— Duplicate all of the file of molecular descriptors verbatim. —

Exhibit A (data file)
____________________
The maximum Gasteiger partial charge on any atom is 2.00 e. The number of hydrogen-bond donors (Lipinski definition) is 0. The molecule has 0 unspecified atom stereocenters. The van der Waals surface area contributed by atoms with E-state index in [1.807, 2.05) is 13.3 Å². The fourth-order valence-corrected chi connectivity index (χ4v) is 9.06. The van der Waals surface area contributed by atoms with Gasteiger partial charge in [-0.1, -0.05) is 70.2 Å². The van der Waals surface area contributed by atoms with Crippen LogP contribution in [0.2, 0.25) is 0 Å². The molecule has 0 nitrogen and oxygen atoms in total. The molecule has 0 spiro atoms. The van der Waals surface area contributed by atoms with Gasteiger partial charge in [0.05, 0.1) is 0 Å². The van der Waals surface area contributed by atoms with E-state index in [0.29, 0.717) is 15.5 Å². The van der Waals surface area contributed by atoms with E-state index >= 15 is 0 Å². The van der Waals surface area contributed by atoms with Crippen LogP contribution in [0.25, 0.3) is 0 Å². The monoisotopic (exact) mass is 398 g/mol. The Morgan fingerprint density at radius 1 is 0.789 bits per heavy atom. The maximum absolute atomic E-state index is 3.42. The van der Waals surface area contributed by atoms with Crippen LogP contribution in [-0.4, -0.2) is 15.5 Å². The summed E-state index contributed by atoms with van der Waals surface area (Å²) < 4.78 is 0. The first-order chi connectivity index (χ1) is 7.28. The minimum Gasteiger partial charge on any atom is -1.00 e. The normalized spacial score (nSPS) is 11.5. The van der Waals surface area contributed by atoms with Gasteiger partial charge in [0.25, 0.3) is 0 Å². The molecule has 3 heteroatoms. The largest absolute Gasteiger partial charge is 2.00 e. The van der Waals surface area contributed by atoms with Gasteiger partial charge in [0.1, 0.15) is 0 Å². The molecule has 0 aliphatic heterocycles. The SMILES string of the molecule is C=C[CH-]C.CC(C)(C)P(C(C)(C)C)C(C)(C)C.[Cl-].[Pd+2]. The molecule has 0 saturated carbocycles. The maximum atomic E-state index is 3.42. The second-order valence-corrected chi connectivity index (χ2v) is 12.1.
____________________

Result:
The maximum Gasteiger partial charge on any atom is 2.00 e. The number of hydrogen-bond donors (Lipinski definition) is 0. The molecule has 0 unspecified atom stereocenters. The van der Waals surface area contributed by atoms with E-state index in [1.807, 2.05) is 13.3 Å². The fourth-order valence-corrected chi connectivity index (χ4v) is 9.06. The van der Waals surface area contributed by atoms with Gasteiger partial charge in [-0.1, -0.05) is 70.2 Å². The van der Waals surface area contributed by atoms with Crippen LogP contribution in [0.2, 0.25) is 0 Å². The molecule has 0 nitrogen and oxygen atoms in total. The molecule has 0 spiro atoms. The van der Waals surface area contributed by atoms with Gasteiger partial charge in [0.05, 0.1) is 0 Å². The van der Waals surface area contributed by atoms with E-state index in [0.29, 0.717) is 15.5 Å². The van der Waals surface area contributed by atoms with E-state index >= 15 is 0 Å². The van der Waals surface area contributed by atoms with Crippen LogP contribution in [0.25, 0.3) is 0 Å². The monoisotopic (exact) mass is 398 g/mol. The Morgan fingerprint density at radius 1 is 0.789 bits per heavy atom. The maximum absolute atomic E-state index is 3.42. The van der Waals surface area contributed by atoms with Crippen LogP contribution in [-0.4, -0.2) is 15.5 Å². The summed E-state index contributed by atoms with van der Waals surface area (Å²) < 4.78 is 0. The first-order chi connectivity index (χ1) is 7.28. The minimum Gasteiger partial charge on any atom is -1.00 e. The normalized spacial score (nSPS) is 11.5. The van der Waals surface area contributed by atoms with Gasteiger partial charge in [0.25, 0.3) is 0 Å². The molecule has 3 heteroatoms. The largest absolute Gasteiger partial charge is 2.00 e. The van der Waals surface area contributed by atoms with Gasteiger partial charge in [0.1, 0.15) is 0 Å². The molecule has 0 aliphatic heterocycles. The SMILES string of the molecule is C=C[CH-]C.CC(C)(C)P(C(C)(C)C)C(C)(C)C.[Cl-].[Pd+2]. The molecule has 0 saturated carbocycles. The maximum atomic E-state index is 3.42. The second-order valence-corrected chi connectivity index (χ2v) is 12.1.